But the Angel didn’t look like he was sorry for himself. On the contrary, he felt happy and amazed about the new world before him. He hadn’t seen the Trees and Animals this close before; he could only see them from afar, and how wonderful it was! He was so happy, yet he knew it wasn’t the place where he belonged. He needed to come back home. But, as what he and all the creatures of the Forest ask every passing day: how would he do that?

There was only one answer, and they all knew it. But it was impossible. His left wing was broken, probably from the fall. Although his body looked better than how it looked when the creatures of the Forest first took notice of him, the Angel still couldn’t hide the pain he felt with his barely-healed cuts and bruises.

Yet he tried. He tried so hard everyday. Each day he tried mightily to even move his feeble wings for a moment. At times there was a small movement; even more were times when he felt like giving up. What the other Angels said was true: he was never to be a part of them—he was different, he wasn’t gifted with the wings of the Seraphs he envied; he was only given a pair of small wings fit for a medium-sized bird. He was always the odd one, the strange one, and now he could never come back home.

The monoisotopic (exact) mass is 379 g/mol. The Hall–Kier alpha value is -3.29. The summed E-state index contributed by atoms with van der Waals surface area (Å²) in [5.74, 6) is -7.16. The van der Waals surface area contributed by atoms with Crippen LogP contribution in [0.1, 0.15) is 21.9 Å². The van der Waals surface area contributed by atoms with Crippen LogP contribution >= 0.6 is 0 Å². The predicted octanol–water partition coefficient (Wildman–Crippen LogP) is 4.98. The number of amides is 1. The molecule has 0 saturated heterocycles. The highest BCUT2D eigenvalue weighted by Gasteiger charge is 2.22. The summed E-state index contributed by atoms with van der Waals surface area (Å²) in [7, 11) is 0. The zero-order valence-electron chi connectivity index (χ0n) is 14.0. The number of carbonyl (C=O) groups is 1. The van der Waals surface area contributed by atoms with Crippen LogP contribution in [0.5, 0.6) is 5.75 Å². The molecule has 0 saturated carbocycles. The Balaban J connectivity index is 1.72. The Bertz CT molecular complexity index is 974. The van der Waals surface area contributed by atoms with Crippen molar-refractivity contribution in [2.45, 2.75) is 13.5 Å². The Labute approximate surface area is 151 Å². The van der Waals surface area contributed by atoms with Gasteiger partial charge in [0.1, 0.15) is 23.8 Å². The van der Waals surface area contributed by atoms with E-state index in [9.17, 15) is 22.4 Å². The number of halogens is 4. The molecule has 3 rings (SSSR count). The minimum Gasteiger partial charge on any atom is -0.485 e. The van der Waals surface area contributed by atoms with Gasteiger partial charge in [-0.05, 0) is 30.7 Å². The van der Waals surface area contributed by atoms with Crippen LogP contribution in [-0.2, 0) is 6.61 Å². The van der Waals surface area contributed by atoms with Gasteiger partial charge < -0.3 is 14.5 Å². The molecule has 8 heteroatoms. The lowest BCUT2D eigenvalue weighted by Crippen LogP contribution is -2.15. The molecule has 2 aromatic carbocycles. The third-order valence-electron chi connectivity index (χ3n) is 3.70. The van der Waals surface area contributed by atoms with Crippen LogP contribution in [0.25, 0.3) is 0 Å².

But as much as the thoughts of never seeing his home threatened him every night in his dreams, he never gave up hope. He was thankful for the Forest creatures for they nourished him and helped him as much as they could, but he wanted to go back to the Heavens.

And so everyday, he kept on believing that he could. He mustered all the strength his body had to fly, and everyday he saw improvements. These improvements—albeit small—showed him that he could do it. There was hope.

Then came that day.

On a fine afternoon, while all the Animals of the Forest were taking an afternoon nap, the Angel kept walking until he came at last to the place he wanted to go to. It was the Cliff, a high place overlooking nothing but darkness below. The Angel could hear the screeches of some scary creatures living below the Cliff, waiting for another prey to eat. He looked below and gathered his courage. It was time for his final test: should he fail to do this, he would only be another meal for the evil clutches of the dark.